About year ago, on an El Al flight to somewhere in Asia, was the usual variety pack of Israeli types: newly discharged soldiers, young couples, families with kids; religious, ultra-Orthodox and nonobservant. For all of about half an hour, when an episode of the second season of “Ramzor” (“Traffic Light”) played, we seemed to be “one people.” The response was uniform: Everyone, young and old, secular and religious, Mizrahi and Ashkenazi, laughed and nodded at the same moments.
“Ramzor,” whose third season airs Thursday on Channel 2, is nothing short of a phenomenon. But not because of its high ratings: This Israeli series about the friendship among three rather infantile men and about the characters’ love lives, which are totally controlled by the women, received the International Emmy Award for comedy this year. An American version was pulled after one season, but when Fox announced that “Ramzor” was not being renewed for another season, it also emphasized that it was considering future collaborations with series creator Adir Miller. He is expected to meet with studio executives in the United States in a few weeks.
Allan Nadler reviews “The Mixed Multitude,” a study of “serial apostate, sexual deviant, messianic pretender and chameleonic charlatan” Jacob Frank.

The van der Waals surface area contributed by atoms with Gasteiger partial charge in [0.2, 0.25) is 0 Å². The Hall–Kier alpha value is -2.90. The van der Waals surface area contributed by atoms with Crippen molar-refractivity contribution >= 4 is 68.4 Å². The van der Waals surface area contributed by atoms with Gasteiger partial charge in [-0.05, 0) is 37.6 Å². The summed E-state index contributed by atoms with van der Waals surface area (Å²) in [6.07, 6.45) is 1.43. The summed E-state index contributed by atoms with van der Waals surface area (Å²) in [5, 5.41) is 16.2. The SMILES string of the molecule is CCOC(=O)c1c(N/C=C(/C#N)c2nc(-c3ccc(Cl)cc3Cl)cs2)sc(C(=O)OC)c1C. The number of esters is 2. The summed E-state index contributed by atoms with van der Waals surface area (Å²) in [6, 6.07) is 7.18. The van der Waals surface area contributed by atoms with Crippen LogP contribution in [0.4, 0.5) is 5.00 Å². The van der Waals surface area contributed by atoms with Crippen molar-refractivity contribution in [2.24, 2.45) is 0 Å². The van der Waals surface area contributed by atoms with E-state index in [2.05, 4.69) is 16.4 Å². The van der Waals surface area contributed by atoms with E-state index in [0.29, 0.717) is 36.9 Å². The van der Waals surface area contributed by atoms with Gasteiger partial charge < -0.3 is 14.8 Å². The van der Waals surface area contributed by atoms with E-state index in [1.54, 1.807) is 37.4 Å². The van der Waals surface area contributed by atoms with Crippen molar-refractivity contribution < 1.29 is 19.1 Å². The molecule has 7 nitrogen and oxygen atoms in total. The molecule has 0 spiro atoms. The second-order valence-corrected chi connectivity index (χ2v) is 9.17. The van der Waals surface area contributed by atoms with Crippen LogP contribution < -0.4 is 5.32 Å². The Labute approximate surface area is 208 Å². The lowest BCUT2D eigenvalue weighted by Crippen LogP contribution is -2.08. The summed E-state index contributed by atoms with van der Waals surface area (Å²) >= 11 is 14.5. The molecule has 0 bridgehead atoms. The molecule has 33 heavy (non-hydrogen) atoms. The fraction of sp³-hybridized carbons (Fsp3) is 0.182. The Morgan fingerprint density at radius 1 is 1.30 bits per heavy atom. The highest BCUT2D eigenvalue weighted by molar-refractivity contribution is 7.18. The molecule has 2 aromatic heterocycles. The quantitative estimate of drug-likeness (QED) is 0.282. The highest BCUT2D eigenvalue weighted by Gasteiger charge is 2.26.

Sara Ivry interviews David Unger about his novel “The Price of Escape,” the story of a German- Jewish refugee’s misadventures in Guatemala.
Filmmaker Saul Sudin on Lars Von Trier’s disgrace, and Joseph Cedar’s triumph, at Cannes.
Woody Allen’s “Midnight in Paris” is burning up the box office.
A.J. Goldmann appreciates Wanda Landowska, the 20th-century champion of the harpsichord.
Micah Kelber profiles Jeffrey Yohalem, winner of head writer award from the Writers Guild of America for “Assassin’s Creed.”
Laura Hodes reviews Joseph Skibell’s “A Curable Romantic,” which was shortlisted for the Rohr Prize.
Philologos lives like God in Odessa.
A Monument to Hatuey in Baracoa, Cuba. Photo by Michal Zalewski.